Under Mr. Huffman's leadership, Reddit grew its advertising business. The company has also tapped into its troves of user data, striking deals with companies like Google that want to use that data to train their large language models, a kind of artificial intelligence that underpins chatbots, on how to better understand and reproduce human speech. Reddit expects more than $200 million in licensing fees over the next few years from these deals.

Reddit also tried to bring its site out of the Stone Age by updating its design. It is experimenting with revamped features that highlight photos and videos and has improved its algorithms to suggest different posts based on user interests.

Not everything has gone well, including the moderator revolt last year. Mr. Huffman said in an interview at the time that there was general concern about the changes Reddit was making as part of a natural “maturation process.”

Many current and former employees are relieved that after nearly 20 years of drama as a private company, Reddit is now days away from ringing the opening bell for the New York Stock Exchange. In a private Slack group created by former employees, activity is soaring while they wait to finally sell their company's shares, said two former employees who were part of the group.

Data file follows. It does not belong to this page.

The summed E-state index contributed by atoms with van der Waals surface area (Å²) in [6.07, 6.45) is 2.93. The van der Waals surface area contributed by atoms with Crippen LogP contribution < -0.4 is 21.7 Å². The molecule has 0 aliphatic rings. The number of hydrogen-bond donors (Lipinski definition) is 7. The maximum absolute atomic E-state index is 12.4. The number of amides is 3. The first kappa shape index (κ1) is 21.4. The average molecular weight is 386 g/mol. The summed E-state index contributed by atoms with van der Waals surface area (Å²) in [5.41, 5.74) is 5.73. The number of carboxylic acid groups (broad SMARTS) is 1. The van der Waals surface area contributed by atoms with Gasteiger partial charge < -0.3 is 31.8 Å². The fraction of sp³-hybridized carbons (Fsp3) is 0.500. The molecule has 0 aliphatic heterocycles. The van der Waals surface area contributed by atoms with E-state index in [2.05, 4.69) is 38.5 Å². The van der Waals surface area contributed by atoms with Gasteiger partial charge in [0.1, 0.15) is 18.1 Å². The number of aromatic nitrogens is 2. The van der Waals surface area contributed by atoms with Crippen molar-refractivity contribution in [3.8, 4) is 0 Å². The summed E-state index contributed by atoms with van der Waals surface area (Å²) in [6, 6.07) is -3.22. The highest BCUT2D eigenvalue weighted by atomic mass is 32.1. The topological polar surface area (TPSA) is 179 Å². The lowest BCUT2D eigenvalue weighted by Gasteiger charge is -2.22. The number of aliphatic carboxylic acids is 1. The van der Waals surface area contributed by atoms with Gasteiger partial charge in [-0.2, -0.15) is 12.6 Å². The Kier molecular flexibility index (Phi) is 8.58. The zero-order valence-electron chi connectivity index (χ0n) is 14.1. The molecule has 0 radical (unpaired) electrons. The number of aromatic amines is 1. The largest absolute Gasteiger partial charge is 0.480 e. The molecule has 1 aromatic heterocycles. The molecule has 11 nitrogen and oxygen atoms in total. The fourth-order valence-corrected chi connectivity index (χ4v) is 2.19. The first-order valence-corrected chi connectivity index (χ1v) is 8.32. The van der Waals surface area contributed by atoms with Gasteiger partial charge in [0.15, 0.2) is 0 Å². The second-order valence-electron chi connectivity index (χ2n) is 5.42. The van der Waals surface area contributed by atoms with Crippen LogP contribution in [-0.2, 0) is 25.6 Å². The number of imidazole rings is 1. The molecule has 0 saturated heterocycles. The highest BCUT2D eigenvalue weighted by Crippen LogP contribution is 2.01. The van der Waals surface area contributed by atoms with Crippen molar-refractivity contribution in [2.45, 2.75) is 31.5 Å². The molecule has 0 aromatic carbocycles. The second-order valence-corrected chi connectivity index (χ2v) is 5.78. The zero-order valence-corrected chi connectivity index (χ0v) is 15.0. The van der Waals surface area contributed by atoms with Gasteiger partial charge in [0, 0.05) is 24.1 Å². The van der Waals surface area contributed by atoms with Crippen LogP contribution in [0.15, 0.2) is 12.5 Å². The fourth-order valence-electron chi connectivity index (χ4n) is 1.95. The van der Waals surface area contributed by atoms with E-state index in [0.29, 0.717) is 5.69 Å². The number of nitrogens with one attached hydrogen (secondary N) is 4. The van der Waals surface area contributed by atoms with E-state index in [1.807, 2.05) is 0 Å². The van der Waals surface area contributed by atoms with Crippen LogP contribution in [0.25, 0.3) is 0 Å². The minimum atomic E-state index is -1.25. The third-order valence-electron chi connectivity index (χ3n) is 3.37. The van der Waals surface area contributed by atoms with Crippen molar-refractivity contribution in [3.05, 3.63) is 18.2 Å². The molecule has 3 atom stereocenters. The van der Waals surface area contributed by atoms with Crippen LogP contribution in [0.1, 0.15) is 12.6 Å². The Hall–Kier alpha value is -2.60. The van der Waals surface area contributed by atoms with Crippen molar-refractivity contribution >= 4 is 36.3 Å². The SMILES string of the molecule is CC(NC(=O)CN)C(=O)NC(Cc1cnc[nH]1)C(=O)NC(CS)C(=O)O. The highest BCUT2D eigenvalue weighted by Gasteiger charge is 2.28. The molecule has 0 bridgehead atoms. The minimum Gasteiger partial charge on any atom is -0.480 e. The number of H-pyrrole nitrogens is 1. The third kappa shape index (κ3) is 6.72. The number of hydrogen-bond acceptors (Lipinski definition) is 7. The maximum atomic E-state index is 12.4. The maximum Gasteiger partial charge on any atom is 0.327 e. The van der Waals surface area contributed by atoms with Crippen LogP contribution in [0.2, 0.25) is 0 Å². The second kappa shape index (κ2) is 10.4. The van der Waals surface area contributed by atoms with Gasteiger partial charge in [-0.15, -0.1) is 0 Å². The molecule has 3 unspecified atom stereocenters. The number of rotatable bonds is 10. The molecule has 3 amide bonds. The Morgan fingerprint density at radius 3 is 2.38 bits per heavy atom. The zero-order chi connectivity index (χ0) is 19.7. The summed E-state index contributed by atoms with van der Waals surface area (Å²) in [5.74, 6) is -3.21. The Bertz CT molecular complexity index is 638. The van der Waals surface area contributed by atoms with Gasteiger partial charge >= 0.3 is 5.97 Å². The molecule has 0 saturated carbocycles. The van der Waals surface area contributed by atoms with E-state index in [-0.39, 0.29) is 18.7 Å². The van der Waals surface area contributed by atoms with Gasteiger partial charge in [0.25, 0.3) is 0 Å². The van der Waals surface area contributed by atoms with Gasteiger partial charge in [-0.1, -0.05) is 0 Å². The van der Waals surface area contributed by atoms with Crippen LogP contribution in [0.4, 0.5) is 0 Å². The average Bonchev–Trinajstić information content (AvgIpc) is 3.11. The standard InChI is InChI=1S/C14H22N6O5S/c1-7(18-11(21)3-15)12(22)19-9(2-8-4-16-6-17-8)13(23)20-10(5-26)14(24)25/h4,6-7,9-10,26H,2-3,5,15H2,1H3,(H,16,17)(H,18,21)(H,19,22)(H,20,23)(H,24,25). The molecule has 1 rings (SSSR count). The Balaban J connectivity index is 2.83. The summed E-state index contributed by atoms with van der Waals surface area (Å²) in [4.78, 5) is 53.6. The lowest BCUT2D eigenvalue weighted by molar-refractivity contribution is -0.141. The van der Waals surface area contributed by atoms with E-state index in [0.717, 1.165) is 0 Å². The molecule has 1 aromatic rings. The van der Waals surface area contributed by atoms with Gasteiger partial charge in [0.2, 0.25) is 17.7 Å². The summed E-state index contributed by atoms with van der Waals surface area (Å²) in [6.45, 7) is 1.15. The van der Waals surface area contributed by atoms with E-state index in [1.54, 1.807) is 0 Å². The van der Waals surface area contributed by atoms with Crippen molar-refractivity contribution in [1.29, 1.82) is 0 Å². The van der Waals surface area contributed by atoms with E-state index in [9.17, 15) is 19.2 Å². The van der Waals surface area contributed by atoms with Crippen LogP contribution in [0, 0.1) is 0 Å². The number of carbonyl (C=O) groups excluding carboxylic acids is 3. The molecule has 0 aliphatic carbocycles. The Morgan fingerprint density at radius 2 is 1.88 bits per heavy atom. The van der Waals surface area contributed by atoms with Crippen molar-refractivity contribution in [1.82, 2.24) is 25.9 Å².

Ms. Pao said she was “excited that employees who have worked very, very hard for years can finally get a benefit.”

Some former employees also exchanged photographs of a “challenge coin» made to honor their time on Reddit. The date the company was founded was engraved on the coin and mascot (a smiling alien face based on a doodle Mr. Ohanian was drawing in college), according to a photo shared with The New York Times. The piece also featured a brief message, using the site's vernacular when users read a link: “Been there, already Reddit.”